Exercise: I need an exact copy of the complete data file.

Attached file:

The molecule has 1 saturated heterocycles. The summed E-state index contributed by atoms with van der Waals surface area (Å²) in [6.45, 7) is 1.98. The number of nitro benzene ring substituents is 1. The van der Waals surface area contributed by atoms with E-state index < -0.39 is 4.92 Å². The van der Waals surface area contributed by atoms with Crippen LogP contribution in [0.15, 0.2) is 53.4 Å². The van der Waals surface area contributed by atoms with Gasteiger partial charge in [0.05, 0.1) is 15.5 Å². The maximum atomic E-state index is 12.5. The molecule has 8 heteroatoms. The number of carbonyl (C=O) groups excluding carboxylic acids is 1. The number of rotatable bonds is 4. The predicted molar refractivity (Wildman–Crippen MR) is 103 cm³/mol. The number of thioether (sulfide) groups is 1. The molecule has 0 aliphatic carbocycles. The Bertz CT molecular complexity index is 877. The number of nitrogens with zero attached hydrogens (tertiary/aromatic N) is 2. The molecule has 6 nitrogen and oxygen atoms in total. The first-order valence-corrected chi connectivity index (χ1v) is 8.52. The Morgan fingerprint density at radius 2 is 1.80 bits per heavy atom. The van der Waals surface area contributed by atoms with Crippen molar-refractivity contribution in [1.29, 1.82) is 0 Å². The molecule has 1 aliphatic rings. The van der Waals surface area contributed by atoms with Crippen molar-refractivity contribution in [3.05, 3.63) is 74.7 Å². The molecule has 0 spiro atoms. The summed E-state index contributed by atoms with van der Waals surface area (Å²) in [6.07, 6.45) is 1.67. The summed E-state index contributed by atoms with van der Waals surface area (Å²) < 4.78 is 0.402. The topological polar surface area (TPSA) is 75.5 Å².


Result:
The molecule has 1 saturated heterocycles. The summed E-state index contributed by atoms with van der Waals surface area (Å²) in [6.45, 7) is 1.98. The number of nitro benzene ring substituents is 1. The van der Waals surface area contributed by atoms with E-state index < -0.39 is 4.92 Å². The van der Waals surface area contributed by atoms with Crippen LogP contribution in [0.15, 0.2) is 53.4 Å². The van der Waals surface area contributed by atoms with Gasteiger partial charge in [0.05, 0.1) is 15.5 Å². The maximum atomic E-state index is 12.5. The molecule has 8 heteroatoms. The number of carbonyl (C=O) groups excluding carboxylic acids is 1. The number of rotatable bonds is 4. The predicted molar refractivity (Wildman–Crippen MR) is 103 cm³/mol. The number of thioether (sulfide) groups is 1. The molecule has 0 aliphatic carbocycles. The Bertz CT molecular complexity index is 877. The number of nitrogens with zero attached hydrogens (tertiary/aromatic N) is 2. The molecule has 6 nitrogen and oxygen atoms in total. The first-order valence-corrected chi connectivity index (χ1v) is 8.52. The Morgan fingerprint density at radius 2 is 1.80 bits per heavy atom. The van der Waals surface area contributed by atoms with Crippen molar-refractivity contribution in [1.29, 1.82) is 0 Å². The molecule has 1 aliphatic rings. The van der Waals surface area contributed by atoms with Crippen molar-refractivity contribution in [3.05, 3.63) is 74.7 Å². The molecule has 0 spiro atoms. The summed E-state index contributed by atoms with van der Waals surface area (Å²) in [6.07, 6.45) is 1.67. The summed E-state index contributed by atoms with van der Waals surface area (Å²) < 4.78 is 0.402. The topological polar surface area (TPSA) is 75.5 Å².